My neighbor came over to help my husband in the yard. They decided to burn the leaves. My neighbor brought the fuel and poured a lot on the leaves. When it was lit he suffered 3rd degree burns. He came to my house yesterday demanding my insurance information because he is going to sue my husband and I.
Can my neighbor sue me because he burnt himself on my property?
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ANSWER for "Can my neighbor sue me for burning himself?":
Anybody can sue anybody anytime. That doesn’t mean they are going to win their case. Let’s try and answer your question by using an example. We will call the homeowner Fred and the neighbor Ed.
Fred and Ed get along well. It’s not uncommon for Ed to come over to Fred’s home or Fred to Ed’s. There is a common understanding that each can come on the others property without a specific invitation. Otherwise Fred would have to call Ed and say “Are you inviting me onto your property to burn leaves?" And Ed would have to wait for Fred to say “Yes I am extending a formal invitation for your to come over to my yard."
It just doesn’t work that way. There is an understanding that each is invited over to the other's home with the need of a separate formal invitation each time.
So the day of the burning of the leaves Ed was invited to come over to Fred’s. The law then calls Ed an “Invitee”. When an invitee comes over to another’s home and is injured the invitee has a right to ask for compensation for his injuries, even if the invitee may have accidentally burned himself while helping his neighbor burn leaves.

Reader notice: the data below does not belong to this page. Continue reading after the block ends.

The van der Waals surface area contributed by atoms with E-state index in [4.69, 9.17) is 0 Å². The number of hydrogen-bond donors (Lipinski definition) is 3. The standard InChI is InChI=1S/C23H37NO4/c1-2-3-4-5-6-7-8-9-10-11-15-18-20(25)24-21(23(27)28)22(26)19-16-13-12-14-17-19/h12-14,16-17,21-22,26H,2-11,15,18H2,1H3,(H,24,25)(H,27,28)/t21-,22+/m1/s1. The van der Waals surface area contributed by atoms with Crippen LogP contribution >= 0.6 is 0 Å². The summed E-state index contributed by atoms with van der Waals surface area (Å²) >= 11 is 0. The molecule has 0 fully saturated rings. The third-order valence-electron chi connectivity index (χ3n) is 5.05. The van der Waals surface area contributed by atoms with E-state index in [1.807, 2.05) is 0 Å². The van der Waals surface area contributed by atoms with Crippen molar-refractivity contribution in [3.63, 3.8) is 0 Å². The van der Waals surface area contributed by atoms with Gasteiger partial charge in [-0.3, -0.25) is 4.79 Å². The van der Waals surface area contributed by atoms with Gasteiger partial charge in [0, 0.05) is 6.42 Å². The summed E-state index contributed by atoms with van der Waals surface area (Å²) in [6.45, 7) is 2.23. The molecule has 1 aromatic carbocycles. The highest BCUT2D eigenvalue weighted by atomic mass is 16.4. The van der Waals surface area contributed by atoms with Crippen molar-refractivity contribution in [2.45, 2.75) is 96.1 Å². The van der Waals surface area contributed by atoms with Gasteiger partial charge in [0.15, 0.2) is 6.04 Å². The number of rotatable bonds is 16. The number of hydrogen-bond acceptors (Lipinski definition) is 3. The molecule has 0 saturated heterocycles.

Once injured the invitee has a right to contact the homeowner’s insurance company to request compensation for the medical bills and other related expenses resulting from the burn. That is what homeowners insurance is for. In your case it is likely your insurance will pay for your neighbors’ injuries. That is normal. In so doing your neighbor isn’t “suing” you. Instead he is making a legitimate claim against your homeowners policy.
Now if for any reason your homeowners insurance decides not to pay for the injuries, then it is true your neighbor can sue the homeowner for his injuries.
The above is general information. Laws change frequently, and across jurisdictions. You should get a personalized case evaluation from an attorney licensed in your state. Find a local attorney to give you a free case review here, or call (888) 647-2490.
The accuracy of information provided on this site is not guaranteed. It is generic information for informal purposes only. It is NOT formal legal advice. Your use of this site does NOT create an attorney-client relationship. Before relying on any information found in this site you should consult with a licensed attorney in your state. If you are currently represented by an attorney, you should strictly abide by his/her counsel.